By Garland Pollard
In the heyday of the turntable, there were many great brand names. The turntable was the next step from the Hi-Fi (made by folks like Zenith and Philco Ford), and a turntable and receiver perfectly matched the era of the LP, when audio quality began to be an issue when you listened to music on a “stereo.”
- In the 1960s, Garrard was the legacy brand. I had one in the 1970s, but it was, by then, the cheap end, and was lots of plastic.
- By the 1970s, Technics by Panasonic had the quality cheap end. Technics was upscale from Panasonic (which made transistor radios and cassette players), but it was still among the cheaper ones at places like Circuit City. Still, they were good quality and design for their price.
- Pioneer had the middle. Other brands in the middle were JVC, BSR, ADC and Marantz.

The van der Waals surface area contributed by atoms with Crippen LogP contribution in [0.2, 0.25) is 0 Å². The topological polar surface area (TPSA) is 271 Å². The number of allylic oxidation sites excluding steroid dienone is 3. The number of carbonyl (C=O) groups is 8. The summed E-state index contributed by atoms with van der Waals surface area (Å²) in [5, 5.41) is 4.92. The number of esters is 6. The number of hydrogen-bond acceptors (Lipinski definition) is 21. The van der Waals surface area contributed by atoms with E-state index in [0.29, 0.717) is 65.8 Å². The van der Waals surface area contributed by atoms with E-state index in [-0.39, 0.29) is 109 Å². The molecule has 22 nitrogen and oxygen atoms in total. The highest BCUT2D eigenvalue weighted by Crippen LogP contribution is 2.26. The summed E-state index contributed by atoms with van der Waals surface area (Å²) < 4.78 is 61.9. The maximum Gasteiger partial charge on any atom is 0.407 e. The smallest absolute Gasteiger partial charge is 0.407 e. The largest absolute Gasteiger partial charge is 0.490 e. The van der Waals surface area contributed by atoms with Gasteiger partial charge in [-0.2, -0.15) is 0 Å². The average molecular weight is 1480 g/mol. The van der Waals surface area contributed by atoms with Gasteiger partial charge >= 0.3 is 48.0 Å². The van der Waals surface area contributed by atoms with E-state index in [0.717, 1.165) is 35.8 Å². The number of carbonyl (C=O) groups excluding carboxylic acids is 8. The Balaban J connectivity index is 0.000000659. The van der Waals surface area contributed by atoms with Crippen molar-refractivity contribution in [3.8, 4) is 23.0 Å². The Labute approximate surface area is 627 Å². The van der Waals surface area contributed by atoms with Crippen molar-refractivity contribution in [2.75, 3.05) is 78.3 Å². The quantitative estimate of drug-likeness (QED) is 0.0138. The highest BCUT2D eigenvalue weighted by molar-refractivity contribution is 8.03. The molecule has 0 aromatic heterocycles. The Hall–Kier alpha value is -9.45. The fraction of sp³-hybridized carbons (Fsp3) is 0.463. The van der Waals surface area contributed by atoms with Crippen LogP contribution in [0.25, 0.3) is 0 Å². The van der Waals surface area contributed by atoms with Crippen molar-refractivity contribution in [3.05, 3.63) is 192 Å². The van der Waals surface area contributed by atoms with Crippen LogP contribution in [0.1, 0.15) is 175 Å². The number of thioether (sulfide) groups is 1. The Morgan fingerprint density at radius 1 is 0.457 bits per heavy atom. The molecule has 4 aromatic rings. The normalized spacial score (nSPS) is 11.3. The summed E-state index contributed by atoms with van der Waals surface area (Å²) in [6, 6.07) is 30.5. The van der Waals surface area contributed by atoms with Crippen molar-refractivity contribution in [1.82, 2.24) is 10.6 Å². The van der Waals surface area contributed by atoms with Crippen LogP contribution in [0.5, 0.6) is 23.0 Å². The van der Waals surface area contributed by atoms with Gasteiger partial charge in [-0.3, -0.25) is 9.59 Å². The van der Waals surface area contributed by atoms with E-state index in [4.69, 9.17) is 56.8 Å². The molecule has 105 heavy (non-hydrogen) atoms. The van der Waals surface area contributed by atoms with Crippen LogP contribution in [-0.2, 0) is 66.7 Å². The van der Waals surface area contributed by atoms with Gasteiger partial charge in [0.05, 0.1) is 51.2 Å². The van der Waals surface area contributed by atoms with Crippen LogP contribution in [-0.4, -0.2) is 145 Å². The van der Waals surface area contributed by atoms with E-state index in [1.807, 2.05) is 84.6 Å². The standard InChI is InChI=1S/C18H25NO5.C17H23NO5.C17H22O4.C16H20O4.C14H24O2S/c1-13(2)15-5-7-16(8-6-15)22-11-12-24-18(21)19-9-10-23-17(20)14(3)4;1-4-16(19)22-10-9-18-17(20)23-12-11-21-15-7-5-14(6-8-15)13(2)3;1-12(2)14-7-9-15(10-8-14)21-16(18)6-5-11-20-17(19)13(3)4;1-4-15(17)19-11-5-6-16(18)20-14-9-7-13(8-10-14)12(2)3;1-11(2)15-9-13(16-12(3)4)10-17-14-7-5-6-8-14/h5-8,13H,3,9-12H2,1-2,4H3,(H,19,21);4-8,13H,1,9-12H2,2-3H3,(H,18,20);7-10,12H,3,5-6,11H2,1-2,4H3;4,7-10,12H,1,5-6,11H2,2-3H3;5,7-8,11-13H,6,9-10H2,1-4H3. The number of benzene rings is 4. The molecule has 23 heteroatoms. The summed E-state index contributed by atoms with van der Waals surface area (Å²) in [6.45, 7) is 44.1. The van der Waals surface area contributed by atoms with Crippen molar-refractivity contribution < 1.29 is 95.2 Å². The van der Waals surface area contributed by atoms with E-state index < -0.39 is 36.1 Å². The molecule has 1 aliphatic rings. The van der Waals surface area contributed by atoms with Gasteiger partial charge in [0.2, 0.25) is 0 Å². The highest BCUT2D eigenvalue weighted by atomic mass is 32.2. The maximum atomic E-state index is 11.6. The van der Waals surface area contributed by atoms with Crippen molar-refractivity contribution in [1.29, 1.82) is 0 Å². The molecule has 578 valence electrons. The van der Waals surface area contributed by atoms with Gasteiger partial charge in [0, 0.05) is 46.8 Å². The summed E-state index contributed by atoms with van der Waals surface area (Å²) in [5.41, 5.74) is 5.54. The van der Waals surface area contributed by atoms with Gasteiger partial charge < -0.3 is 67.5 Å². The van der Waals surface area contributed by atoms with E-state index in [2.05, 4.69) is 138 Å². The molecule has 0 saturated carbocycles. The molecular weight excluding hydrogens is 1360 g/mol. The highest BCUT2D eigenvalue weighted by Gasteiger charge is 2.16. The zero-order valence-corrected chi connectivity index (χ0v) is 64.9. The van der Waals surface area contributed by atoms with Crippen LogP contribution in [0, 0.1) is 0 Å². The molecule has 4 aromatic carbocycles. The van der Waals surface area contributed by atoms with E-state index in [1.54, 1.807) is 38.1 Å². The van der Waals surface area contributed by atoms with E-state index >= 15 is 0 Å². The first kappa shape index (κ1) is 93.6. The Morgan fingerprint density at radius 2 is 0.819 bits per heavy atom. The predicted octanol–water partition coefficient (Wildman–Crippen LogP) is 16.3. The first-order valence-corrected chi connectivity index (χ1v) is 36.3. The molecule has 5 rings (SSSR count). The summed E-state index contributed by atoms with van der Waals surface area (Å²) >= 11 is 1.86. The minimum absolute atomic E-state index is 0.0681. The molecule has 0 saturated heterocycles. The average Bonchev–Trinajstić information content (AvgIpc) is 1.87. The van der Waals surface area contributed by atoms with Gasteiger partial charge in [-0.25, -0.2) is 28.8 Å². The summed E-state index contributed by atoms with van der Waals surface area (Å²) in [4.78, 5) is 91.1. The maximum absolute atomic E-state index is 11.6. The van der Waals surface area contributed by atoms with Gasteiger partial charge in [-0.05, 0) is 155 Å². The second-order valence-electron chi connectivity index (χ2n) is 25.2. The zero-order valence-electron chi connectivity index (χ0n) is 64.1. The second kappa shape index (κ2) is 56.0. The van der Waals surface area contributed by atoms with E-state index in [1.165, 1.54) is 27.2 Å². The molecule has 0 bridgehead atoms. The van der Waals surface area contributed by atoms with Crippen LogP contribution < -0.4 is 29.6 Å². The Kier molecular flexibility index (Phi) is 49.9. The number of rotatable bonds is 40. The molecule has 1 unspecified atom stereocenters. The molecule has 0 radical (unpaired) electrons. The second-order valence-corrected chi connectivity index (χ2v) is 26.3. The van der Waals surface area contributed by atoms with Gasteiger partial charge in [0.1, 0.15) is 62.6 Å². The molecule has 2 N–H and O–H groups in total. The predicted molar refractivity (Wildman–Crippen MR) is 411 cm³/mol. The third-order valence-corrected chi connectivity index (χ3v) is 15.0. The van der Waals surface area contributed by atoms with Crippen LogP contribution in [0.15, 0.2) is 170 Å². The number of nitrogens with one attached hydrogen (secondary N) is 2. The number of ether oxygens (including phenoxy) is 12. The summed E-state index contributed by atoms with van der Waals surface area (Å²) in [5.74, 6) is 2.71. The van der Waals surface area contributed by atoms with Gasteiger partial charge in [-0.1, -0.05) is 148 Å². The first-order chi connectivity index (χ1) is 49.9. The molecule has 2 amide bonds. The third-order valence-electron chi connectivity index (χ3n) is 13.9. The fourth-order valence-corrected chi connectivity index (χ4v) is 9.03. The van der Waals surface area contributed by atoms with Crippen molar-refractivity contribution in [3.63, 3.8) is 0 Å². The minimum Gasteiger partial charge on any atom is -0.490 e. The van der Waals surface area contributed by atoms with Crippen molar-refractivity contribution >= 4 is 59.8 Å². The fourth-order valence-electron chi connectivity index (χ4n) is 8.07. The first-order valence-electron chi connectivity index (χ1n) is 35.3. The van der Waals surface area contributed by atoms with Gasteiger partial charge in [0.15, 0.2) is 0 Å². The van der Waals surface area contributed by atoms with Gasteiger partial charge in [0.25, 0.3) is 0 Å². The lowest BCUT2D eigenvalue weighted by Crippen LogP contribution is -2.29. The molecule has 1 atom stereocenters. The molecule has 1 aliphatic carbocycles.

- Yamaha was a bit better than Pioneer, and it had the advantage of being quite stylish. Plus, Yamaha also made tuning forks and pianos so that made them “high cred” with snobby audiophiles.
- Kenwood had many followers; can’t recall why though.
- Fisher was well regarded, as was Sansui.
- The top was defined by the likes of Denon.
- Dual tables had a mystique.
- Fancy but a bit prissy and aesthete were pricey brands like Bang & Olufsen.
Today, there are only a few surviving turntable brands; on Amazon I could only see brands like Technics, Crosley (really a nostalgia play) and Sony. Surprised to see a Sony brand, actually.
But the top seller was and is the Audio Technica AT-PL60. It’s automatic, and has a belt drive. Somewhere in the audiophile argument drawer is the old belt driven/direct drive issue. But today, you just can’t be picky. The Audio-Technica name (it’s a Japanese company) was all about cartridges and headphones, and was not known until recently for its turntables.
Love to get some reader perspective on turntable brands, and which were the best and what the brands symbolized.